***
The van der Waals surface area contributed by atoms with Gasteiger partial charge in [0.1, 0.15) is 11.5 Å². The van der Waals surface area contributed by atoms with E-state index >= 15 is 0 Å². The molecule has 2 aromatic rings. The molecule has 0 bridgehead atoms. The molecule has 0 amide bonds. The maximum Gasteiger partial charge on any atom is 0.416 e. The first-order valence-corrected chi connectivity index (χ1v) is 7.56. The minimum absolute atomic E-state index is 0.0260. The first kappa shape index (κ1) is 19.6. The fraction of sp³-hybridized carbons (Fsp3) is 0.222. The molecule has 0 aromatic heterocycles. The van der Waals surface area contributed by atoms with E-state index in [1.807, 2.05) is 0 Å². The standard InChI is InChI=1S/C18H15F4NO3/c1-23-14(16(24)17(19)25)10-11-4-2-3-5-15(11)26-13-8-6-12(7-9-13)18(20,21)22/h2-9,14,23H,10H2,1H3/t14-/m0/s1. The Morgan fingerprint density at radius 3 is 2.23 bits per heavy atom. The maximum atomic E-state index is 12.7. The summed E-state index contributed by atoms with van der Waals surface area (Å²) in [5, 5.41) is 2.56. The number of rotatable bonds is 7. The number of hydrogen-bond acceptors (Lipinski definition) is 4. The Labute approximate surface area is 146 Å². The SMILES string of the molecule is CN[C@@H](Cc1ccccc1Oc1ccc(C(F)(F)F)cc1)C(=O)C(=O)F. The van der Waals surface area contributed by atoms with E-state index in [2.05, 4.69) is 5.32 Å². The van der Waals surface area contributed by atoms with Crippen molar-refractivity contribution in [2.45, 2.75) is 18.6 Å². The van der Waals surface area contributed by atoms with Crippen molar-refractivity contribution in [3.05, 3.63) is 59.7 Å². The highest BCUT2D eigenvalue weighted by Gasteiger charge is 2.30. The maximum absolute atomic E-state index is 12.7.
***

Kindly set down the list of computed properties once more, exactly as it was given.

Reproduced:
The van der Waals surface area contributed by atoms with Gasteiger partial charge in [0.1, 0.15) is 11.5 Å². The van der Waals surface area contributed by atoms with E-state index >= 15 is 0 Å². The molecule has 2 aromatic rings. The molecule has 0 bridgehead atoms. The molecule has 0 amide bonds. The maximum Gasteiger partial charge on any atom is 0.416 e. The first-order valence-corrected chi connectivity index (χ1v) is 7.56. The minimum absolute atomic E-state index is 0.0260. The first kappa shape index (κ1) is 19.6. The fraction of sp³-hybridized carbons (Fsp3) is 0.222. The molecule has 0 aromatic heterocycles. The van der Waals surface area contributed by atoms with E-state index in [1.807, 2.05) is 0 Å². The standard InChI is InChI=1S/C18H15F4NO3/c1-23-14(16(24)17(19)25)10-11-4-2-3-5-15(11)26-13-8-6-12(7-9-13)18(20,21)22/h2-9,14,23H,10H2,1H3/t14-/m0/s1. The Morgan fingerprint density at radius 3 is 2.23 bits per heavy atom. The maximum atomic E-state index is 12.7. The summed E-state index contributed by atoms with van der Waals surface area (Å²) in [5, 5.41) is 2.56. The number of rotatable bonds is 7. The number of hydrogen-bond acceptors (Lipinski definition) is 4. The Labute approximate surface area is 146 Å². The SMILES string of the molecule is CN[C@@H](Cc1ccccc1Oc1ccc(C(F)(F)F)cc1)C(=O)C(=O)F. The van der Waals surface area contributed by atoms with E-state index in [2.05, 4.69) is 5.32 Å². The van der Waals surface area contributed by atoms with Crippen molar-refractivity contribution in [2.45, 2.75) is 18.6 Å². The van der Waals surface area contributed by atoms with Crippen molar-refractivity contribution in [3.05, 3.63) is 59.7 Å². The highest BCUT2D eigenvalue weighted by Gasteiger charge is 2.30. The maximum absolute atomic E-state index is 12.7.